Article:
Treatment planning modifications are needed. If it is due to some infection, treat that first
Chronic obstructive pulmonary disease (COPD) , also known as chronic obstructive lung disease (COLD), chronic obstructive airway disease (COAD), chronic airflow limitation (CAL), and chronic obstructive respiratory disease (CORD), is a lung disease defined by persistently poor airflow as a result of breakdown of lung tissue (known as emphysema) and dysfunction of the small airways. It typically worsens over time. Primary symptoms include: shortness of breath, cough, and sputum production.
COPD is most commonly caused by tobacco smoke, with a number of other factors playing a less common role. This triggers anti inflammatory response in the lung. COPD is often defined based on low airflow on lung function tests. In contrast to asthma, this limitation is rarely reversible and usually gets worse over time.
Management involves quitting smoking, vaccinations, rehabilitation, and often inhaled bronchodilators. Some people may benefit from long-term oxygen therapy or lung transplantation.
Worldwide, COPD ranked as the sixth leading cause of death in 1990. Mortality is expected to increase due to an increase in smoking rates and an aging population in many countries. COPD is the third leading cause of death in the U.S., and the economic burden of COPD in the U.S. in 2007 was $42.6 billion in health care costs and lost productivity.
Dental implants are not contraindicated in mild forms of COPD, but in advanced severe cases significant care must be taken.
Supplemental oxygen, supine position
Drugs that depress respiration such as sedatives, tranquilizers and narcotics should be discussed with the physician
Cirrhosis is a consequence of chronic liver disease characterized by replacement of liver tissue by fibrosis, scar tissue and regenerative nodules (lumps that occur as a result of a process in which damaged tissue is regenerated), leading to loss of liver function. Cirrhosis is most commonly caused by alcoholism, hepatitis B and hepatitis C, and fatty liver disease, but has many other possible causes. Some cases are idiopathic (i.e., of unknown cause).
Ascites (fluid retention in the abdominal cavity) is the most common complication of cirrhosis, and is associated with a poor quality of life, increased risk of infection, and a poor long-term outcome. Other potentially life-threatening complications are hepatic encephalopathy (confusion and coma) and bleeding from esophageal varices. Cirrhosis is generally irreversible, and treatment usually focuses on preventing progression and complications. In advanced stages of cirrhosis the only option is a liver transplant.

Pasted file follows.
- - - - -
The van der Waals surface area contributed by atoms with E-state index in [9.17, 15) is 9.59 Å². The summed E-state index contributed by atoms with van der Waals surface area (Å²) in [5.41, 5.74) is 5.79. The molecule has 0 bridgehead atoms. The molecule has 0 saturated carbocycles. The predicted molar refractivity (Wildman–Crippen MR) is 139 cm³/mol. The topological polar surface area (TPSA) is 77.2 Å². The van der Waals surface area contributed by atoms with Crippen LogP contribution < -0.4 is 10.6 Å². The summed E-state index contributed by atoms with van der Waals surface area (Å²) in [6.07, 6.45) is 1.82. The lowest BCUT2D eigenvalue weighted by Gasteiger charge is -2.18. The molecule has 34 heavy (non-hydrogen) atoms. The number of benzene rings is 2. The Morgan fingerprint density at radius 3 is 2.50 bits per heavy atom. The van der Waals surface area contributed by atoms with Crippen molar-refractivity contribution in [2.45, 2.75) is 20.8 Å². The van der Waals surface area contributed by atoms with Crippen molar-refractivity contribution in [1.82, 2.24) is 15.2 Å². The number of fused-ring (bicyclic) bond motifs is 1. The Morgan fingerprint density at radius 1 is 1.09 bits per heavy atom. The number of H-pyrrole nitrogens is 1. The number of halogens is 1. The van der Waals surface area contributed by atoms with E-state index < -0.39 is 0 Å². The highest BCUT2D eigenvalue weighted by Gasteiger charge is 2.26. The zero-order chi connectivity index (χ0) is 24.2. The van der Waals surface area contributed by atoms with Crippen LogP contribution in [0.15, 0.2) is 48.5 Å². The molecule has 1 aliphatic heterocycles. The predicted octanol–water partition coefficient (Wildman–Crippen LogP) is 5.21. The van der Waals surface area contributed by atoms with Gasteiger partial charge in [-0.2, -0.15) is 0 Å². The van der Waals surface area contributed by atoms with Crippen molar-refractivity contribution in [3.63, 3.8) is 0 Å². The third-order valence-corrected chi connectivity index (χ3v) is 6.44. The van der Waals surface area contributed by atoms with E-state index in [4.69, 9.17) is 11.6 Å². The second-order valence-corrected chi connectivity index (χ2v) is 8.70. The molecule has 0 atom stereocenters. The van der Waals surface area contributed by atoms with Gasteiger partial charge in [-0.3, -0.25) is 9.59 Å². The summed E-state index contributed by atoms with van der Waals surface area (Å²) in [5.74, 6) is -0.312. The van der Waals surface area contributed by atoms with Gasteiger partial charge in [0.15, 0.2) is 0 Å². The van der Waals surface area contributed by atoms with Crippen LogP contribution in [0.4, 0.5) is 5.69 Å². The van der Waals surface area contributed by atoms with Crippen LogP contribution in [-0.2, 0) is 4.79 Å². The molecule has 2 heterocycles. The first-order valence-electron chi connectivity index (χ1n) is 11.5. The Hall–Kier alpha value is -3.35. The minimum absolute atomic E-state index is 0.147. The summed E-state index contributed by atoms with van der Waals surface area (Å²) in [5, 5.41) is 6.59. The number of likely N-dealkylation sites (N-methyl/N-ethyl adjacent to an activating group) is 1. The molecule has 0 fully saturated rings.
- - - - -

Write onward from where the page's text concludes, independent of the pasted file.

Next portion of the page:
The word "cirrhosis" derives from Greek κιρρός [kirrhós] meaning yellowish, tawny (the orange-yellow colour of the diseased liver) + Eng. med. suff. -osis meaning an increase. While the clinical entity was known before, it was René Laennec who gave it the name "cirrhosis" in his 1819 work in which he also describes the stethoscope
Pts with no abnormal lab values for CBC, PT, PTT are at low risk. Elevated PT 1.5 times normal moderate risk. Pts above 1.5 times normal, thrombocytopenia, increased liver enzymes are at high risk, elective dental procedures are contraindicated
Osteoporosis ("porous bones", from Greek: οστούν/ostoun meaning "bone" and πόρος/poros meaning "pore") is a progressive bone disease that is characterised by a decrease in bone mass and density and that leads to an increased risk of fracture. In osteoporosis, the bone mineral density (BMD) is reduced, bone microarchitecture deteriorates, and the amount and variety of proteins in bone are altered. Osteoporosis is defined by the World Health Organization (WHO) as a bone mineral density of 2.5 standard deviations or more below the mean peak bone mass (average of young, healthy adults) as measured by dual-energy X-ray absorptiometry; the term "established osteoporosis" includes the presence of a fragility fracture. The disease may be classified as primary type 1, primary type 2, or secondary.
The form of osteoporosis most common in women after menopause is referred to as primary type 1 or postmenopausal osteoporosis. Primary type 2 osteoporosis or senile osteoporosis occurs after age 75 and is seen in both females and males at a ratio of 2:1. Secondary osteoporosis may arise at any age and affect men and women equally. This form results from chronic predisposing medical problems or disease, or prolonged use of medications such as glucocorticoids, when the disease is called steroid- or glucocorticoid-induced osteoporosis.
The risk of osteoporosis fractures can be reduced with lifestyle changes and in those with previous osteoporosis related fractures medications. Lifestyle change includes diet, exercise, and preventing falls. The utility of calcium and vitamin D is questionable in most. Bisphosphonates are useful in those with previous fractures from osteoporosis but are of minimal benefit in those who have osteoporosis but no previous fractures. Osteoporosis is a component of the frailty syndrome.
No contraindication. Make sure that rough surface implants are used with maximum bone implant contact.
Longer healing periods
Implant stabilization at time of placement